Psychosocial Perspectives on AIDS: Etiology, Prevention, and Treatment

By Lydia Temoshok; Andrew Baum | Go to book overview

10
Implications of Different Strategies for Coping with AIDS

Sheila Namir Deane L. Wolcott Fawzy I. Fawzy Mary Jane Alumbaugh University of California, Los Angeles Department of Psychiatry and Biobehavioral Sciences

AIDS creates a multifaceted group of stressors that often exceed the coping abilities people have developed before becoming ill. The disease frequently has an adverse impact on vocational and social functioning, self- esteem, mood states, physical abilities, family and other relationships, and sexual functioning ( Christ & Weiner, 1985; Fornstein, 1984). Successful coping might have an impact on the length and course of survival, the functioning of the immune system, physical symptoms, mood, role and social functioning, and one's self-concept.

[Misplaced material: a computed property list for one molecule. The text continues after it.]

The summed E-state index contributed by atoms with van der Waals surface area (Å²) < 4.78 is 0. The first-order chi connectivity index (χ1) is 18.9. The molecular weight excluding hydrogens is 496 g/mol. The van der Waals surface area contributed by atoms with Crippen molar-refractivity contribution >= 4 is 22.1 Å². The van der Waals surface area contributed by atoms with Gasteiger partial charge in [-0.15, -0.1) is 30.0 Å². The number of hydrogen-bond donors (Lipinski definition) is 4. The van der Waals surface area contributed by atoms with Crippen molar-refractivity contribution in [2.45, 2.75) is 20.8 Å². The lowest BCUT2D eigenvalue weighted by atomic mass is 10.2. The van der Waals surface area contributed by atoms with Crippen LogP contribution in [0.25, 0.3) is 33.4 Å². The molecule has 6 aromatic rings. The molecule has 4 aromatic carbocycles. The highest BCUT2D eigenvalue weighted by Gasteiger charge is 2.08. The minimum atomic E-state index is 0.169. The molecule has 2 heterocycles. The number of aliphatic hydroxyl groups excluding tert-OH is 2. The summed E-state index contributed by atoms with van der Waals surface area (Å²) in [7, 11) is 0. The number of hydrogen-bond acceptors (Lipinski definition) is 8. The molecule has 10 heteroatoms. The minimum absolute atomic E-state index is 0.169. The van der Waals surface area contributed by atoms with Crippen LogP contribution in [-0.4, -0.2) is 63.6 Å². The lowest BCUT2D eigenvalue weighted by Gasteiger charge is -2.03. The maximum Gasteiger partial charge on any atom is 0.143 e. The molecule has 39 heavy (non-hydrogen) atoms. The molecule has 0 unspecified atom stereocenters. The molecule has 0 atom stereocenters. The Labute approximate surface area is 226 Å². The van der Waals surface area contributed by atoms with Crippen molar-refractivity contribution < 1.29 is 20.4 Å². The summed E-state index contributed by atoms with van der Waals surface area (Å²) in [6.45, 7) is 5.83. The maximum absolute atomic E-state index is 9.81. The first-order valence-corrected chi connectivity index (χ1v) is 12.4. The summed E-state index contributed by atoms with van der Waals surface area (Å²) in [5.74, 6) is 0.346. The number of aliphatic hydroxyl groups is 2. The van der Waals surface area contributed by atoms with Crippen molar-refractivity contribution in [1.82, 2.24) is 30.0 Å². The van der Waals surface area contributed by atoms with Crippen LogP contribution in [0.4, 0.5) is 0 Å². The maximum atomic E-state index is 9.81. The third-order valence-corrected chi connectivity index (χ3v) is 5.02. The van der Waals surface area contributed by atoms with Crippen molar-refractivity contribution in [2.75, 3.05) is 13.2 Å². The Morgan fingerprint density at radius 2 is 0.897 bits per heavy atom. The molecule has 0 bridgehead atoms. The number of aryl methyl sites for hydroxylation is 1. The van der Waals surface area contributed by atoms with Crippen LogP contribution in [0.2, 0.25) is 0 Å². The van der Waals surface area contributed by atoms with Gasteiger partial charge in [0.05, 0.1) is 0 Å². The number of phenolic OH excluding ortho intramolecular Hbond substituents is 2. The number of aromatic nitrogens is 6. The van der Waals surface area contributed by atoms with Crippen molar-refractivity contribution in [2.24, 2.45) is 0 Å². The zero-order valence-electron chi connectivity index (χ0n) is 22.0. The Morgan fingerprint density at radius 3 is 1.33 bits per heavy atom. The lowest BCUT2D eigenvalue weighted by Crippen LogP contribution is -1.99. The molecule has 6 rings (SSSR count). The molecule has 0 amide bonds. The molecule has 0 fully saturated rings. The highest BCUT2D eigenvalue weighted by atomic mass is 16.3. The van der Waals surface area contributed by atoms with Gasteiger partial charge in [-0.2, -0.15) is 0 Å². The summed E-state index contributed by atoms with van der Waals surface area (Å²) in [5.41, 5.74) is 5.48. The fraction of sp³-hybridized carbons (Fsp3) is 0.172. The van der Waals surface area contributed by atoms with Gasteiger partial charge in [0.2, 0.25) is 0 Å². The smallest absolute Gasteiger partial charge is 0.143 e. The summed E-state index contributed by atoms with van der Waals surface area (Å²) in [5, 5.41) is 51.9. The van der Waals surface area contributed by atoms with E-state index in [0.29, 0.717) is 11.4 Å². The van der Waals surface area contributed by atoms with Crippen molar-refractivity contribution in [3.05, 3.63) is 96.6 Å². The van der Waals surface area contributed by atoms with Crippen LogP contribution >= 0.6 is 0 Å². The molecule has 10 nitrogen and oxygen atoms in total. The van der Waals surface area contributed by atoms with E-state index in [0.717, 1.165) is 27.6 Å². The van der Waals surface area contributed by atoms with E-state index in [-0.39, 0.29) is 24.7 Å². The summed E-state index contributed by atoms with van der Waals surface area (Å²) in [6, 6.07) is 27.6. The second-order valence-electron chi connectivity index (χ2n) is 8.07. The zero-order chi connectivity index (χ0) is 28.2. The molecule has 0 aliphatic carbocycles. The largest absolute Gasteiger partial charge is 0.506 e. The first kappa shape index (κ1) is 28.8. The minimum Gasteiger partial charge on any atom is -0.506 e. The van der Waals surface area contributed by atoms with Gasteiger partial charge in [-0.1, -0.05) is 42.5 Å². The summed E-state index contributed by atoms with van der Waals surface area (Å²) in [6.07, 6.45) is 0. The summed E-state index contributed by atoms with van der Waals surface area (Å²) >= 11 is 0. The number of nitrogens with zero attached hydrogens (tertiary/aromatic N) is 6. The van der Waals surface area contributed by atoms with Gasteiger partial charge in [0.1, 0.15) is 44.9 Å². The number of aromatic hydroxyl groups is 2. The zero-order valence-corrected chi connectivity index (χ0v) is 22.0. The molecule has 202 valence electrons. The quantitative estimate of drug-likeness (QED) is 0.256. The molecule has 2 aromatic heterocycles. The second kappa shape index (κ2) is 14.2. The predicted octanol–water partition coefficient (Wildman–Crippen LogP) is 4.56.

Coping with the AIDS crisis is a topic that is important for our society as a whole. Although this chapter will focus on coping with a diagnosis of AIDS and living with AIDS in a way that may diminish emotional problems associated with a life-threatening illness, coping also has preventive aspects. We need to develop strategies to help people who are worried about AIDS, who are seeking to change their behaviors in ways that will prevent contracting the virus responsible for AIDS, who are positive for HIV-antibodies, and who are bereaved. These coping strategies will have to address traditional issues of people with a life-threatening illness; the vast literature on stress, coping, and adaptation; the psychological knowledge about behavior change; and issues of prejudice and social discrimination.

The current study explored the relationship of coping to both psychological and health parameters in gay men with AIDS. Coping has been defined in a variety of ways, including Lazarus and Folkman's ( 1984) process-oriented definition of coping as "constantly changing cognitive and behavioral efforts

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